Can I be demoted if my company is restructuring?

Assuming that you do keep a job, irrespective of whether others were made redundant, this may not be the same role or at the same grade as you had worked previously. Often changes are minor, and of limited importance, or it might result in a promotion, but it may be that you are offered a role at a lower grade and with a lower salary.

Often if this is the case, you could instead chose to take redundancy instead. It is really a question for you whether you would prefer to take redundancy (along with any redundancy entitlement), or to continue in employment but earning less.

When employees are restructured into more junior rules, this sometimes involves earning the same amount as before for a fixed period in the future, or being paid at the top of the pay band for the new role, to minimise any financial loss.

Can I sue my employer for restructuring?

Most legal claims arise in two different ways:

    First, from people who are selected for redundancy, in circumstances they consider to be unfair, and who bring a claim for unfair dismissal arising from this.
    Secondly, from people who are restructured into more junior roles, in circumstances which they consider to be unfair, perhaps because they take issue with how their skills were graded or with the fact they were not offered training that others gained.

The main difficulty with such legal claims is that because there is an ongoing employment contract (or there was an offer of one) financial compensation can be limited. In some circumstances a change in position will be enough to bring a claim of constructive dismissal.

Any such claim will be particularly strengthened if the new roles comes with a lower salary, because that would be seen as a major breach of contract by the employer.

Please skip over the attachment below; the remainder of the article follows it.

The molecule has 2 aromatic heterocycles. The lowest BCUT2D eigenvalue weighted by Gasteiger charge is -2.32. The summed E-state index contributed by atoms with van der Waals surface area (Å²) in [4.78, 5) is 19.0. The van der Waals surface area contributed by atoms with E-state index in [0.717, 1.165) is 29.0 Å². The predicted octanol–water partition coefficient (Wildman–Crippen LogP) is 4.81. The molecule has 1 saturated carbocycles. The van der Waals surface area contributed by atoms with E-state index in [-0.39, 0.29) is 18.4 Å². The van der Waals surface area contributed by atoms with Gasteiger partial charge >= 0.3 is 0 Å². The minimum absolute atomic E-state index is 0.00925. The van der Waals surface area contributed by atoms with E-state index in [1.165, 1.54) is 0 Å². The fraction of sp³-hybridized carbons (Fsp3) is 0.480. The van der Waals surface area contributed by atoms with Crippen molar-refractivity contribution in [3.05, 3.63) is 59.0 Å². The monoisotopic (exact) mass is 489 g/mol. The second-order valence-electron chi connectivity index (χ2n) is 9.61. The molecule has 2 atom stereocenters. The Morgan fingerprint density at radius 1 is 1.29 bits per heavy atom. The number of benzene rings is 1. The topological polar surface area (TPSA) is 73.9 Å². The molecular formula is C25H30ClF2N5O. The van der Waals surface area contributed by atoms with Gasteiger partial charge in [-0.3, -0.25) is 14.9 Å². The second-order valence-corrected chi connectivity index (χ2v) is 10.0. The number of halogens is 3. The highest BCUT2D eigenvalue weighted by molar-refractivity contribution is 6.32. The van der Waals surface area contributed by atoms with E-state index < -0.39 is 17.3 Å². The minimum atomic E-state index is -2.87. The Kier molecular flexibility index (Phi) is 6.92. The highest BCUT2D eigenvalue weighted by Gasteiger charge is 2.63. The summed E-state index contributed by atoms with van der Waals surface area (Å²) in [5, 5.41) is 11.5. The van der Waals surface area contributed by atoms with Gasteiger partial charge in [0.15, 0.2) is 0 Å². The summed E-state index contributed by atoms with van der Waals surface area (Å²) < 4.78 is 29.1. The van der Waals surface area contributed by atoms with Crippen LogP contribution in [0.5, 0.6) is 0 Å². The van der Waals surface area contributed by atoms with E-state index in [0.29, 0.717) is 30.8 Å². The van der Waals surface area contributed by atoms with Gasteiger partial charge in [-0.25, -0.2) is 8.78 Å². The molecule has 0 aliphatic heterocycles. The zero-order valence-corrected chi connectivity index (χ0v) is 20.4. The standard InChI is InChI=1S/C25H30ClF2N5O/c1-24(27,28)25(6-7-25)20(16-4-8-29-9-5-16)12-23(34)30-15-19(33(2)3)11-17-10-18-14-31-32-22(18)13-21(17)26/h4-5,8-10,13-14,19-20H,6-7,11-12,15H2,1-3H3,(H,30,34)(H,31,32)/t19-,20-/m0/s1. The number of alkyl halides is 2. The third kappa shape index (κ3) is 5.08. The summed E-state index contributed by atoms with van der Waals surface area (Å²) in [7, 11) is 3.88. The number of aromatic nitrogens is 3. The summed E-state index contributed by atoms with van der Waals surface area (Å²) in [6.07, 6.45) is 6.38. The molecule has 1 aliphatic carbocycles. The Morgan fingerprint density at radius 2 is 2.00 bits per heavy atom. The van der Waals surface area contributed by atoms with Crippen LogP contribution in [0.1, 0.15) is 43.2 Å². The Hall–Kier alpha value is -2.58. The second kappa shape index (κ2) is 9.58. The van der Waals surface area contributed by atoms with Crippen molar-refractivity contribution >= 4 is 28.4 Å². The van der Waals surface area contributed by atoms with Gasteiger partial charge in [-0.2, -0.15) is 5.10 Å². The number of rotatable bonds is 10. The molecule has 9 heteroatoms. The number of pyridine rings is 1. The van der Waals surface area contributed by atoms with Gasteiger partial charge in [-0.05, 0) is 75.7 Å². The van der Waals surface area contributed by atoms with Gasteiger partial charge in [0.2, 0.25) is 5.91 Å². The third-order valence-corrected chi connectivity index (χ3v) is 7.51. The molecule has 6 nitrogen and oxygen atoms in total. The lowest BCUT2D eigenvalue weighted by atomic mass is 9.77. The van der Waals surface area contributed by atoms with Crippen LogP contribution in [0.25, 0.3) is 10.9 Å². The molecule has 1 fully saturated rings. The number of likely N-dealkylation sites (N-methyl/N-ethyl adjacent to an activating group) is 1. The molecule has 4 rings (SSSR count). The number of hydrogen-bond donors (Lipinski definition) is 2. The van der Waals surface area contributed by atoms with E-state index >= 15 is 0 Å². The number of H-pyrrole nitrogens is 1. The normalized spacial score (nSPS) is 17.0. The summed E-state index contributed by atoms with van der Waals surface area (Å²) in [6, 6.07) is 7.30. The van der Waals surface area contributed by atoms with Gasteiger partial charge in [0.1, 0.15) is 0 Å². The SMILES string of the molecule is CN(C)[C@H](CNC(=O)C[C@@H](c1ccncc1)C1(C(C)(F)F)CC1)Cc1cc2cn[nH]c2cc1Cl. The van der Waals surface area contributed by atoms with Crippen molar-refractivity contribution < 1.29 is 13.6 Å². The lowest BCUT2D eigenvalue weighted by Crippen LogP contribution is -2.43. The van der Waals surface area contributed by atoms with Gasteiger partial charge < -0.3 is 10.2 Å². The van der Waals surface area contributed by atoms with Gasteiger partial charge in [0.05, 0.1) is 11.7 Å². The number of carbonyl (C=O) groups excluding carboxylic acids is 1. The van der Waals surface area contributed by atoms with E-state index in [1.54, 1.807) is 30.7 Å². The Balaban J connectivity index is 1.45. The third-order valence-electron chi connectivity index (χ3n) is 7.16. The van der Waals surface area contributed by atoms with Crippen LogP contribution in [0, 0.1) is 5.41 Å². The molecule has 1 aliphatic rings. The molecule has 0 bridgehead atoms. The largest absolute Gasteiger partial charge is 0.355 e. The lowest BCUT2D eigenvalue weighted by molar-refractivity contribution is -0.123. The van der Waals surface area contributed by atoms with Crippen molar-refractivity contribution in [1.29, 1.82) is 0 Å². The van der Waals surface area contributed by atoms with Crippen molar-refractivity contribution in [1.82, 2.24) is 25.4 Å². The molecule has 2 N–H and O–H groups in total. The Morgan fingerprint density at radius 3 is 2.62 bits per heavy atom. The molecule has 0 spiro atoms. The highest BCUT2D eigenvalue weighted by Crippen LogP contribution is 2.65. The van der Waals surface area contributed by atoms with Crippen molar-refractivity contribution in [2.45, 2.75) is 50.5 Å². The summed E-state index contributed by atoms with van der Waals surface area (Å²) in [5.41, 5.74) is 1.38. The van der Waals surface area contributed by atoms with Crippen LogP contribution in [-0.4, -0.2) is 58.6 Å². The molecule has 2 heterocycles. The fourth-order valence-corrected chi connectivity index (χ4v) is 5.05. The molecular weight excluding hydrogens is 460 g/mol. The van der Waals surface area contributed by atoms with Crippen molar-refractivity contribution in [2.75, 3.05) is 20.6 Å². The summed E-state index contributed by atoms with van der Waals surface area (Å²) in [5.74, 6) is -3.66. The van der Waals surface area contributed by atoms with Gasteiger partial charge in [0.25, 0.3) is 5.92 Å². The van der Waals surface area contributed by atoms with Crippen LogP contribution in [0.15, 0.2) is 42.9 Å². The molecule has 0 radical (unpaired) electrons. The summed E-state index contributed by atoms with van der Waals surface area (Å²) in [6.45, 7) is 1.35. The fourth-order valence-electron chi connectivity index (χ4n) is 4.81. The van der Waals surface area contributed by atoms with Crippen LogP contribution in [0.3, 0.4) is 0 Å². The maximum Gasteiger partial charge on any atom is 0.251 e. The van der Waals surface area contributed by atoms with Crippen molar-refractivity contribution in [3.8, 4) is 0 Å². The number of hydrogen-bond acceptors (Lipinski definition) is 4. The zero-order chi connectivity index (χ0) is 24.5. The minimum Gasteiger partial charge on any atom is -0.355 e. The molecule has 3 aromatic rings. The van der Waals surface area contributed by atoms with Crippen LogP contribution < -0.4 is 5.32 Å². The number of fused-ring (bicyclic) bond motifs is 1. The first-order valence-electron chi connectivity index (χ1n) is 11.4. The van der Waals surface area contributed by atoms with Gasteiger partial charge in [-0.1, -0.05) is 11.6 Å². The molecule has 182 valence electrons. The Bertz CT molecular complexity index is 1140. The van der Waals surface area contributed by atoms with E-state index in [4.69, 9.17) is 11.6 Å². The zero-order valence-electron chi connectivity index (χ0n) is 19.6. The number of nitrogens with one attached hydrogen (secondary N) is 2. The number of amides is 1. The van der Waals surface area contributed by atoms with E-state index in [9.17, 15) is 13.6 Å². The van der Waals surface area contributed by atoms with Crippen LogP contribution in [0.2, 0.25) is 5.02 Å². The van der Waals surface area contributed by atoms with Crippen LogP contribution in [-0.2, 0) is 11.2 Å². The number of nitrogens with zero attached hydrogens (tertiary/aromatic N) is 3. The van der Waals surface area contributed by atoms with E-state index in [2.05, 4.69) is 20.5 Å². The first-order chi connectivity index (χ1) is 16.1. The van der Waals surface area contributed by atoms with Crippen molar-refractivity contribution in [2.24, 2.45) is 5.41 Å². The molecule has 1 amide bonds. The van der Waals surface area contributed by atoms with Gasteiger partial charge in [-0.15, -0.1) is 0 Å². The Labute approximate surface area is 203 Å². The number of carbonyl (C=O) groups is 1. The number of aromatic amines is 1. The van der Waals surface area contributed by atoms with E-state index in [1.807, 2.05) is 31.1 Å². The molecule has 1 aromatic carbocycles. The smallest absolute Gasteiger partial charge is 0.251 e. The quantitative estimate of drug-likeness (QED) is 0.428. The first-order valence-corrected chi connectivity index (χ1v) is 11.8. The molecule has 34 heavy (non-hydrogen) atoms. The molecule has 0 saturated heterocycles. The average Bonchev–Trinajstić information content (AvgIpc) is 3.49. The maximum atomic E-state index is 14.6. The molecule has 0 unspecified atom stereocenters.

Alternatively, it might be appropriate (but only if the restructure reduced the overall headcount) to argue that there was a redundancy situation and you were in fact redundant, and entitled to a redundancy payment. The difficulty with both of these is that they do involve you leaving your employment.

Is your employer planning on restructuring?

This can be a stressful time for employees. If your employer is not acting in accordance with the law regarding redundancies, dismissals or demotions, contact us to see how we can help.

Employment Law Specialist | Competitive Quotes | Straight Talking Legal Support

This content is provided free of charge for information purposes only. It does not constitute legal advice and should not be relied on as such. No responsibility for the accuracy and/or correctness of the information and commentary set out in the article, or for any consequences of relying on it, is assumed or accepted by any member of our company. For employment law advice please get in contact and speak to your employment law solicitors.